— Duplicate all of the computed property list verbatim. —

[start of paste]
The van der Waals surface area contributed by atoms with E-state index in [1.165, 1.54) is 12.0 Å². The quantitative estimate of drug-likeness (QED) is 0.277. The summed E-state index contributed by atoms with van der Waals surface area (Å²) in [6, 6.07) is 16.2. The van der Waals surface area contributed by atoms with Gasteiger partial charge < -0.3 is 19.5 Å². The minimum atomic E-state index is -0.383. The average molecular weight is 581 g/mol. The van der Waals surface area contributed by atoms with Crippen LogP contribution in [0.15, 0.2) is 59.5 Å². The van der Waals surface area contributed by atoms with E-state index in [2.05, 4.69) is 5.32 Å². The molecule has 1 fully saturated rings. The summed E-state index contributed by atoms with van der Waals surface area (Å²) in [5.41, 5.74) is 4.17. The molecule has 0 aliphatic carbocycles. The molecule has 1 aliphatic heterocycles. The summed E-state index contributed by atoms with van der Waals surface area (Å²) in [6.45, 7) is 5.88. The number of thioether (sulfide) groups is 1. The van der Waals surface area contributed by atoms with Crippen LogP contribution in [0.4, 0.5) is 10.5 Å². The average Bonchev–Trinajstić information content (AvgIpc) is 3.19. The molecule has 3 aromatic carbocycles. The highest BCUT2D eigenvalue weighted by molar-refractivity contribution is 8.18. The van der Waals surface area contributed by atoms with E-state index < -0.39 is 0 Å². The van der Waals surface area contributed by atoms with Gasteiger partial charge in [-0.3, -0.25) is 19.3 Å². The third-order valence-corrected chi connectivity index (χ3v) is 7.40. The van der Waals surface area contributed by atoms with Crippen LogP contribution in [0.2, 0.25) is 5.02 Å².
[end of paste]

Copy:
The van der Waals surface area contributed by atoms with E-state index in [1.165, 1.54) is 12.0 Å². The quantitative estimate of drug-likeness (QED) is 0.277. The summed E-state index contributed by atoms with van der Waals surface area (Å²) in [6, 6.07) is 16.2. The van der Waals surface area contributed by atoms with Gasteiger partial charge < -0.3 is 19.5 Å². The minimum atomic E-state index is -0.383. The average molecular weight is 581 g/mol. The van der Waals surface area contributed by atoms with Crippen LogP contribution in [0.15, 0.2) is 59.5 Å². The van der Waals surface area contributed by atoms with E-state index in [2.05, 4.69) is 5.32 Å². The molecule has 1 fully saturated rings. The summed E-state index contributed by atoms with van der Waals surface area (Å²) in [5.41, 5.74) is 4.17. The molecule has 0 aliphatic carbocycles. The molecule has 1 aliphatic heterocycles. The summed E-state index contributed by atoms with van der Waals surface area (Å²) in [6.45, 7) is 5.88. The number of thioether (sulfide) groups is 1. The van der Waals surface area contributed by atoms with Crippen LogP contribution in [0.4, 0.5) is 10.5 Å². The average Bonchev–Trinajstić information content (AvgIpc) is 3.19. The molecule has 3 aromatic carbocycles. The highest BCUT2D eigenvalue weighted by molar-refractivity contribution is 8.18. The van der Waals surface area contributed by atoms with E-state index < -0.39 is 0 Å². The van der Waals surface area contributed by atoms with Gasteiger partial charge in [-0.3, -0.25) is 19.3 Å². The third-order valence-corrected chi connectivity index (χ3v) is 7.40. The van der Waals surface area contributed by atoms with Crippen LogP contribution in [0.2, 0.25) is 5.02 Å².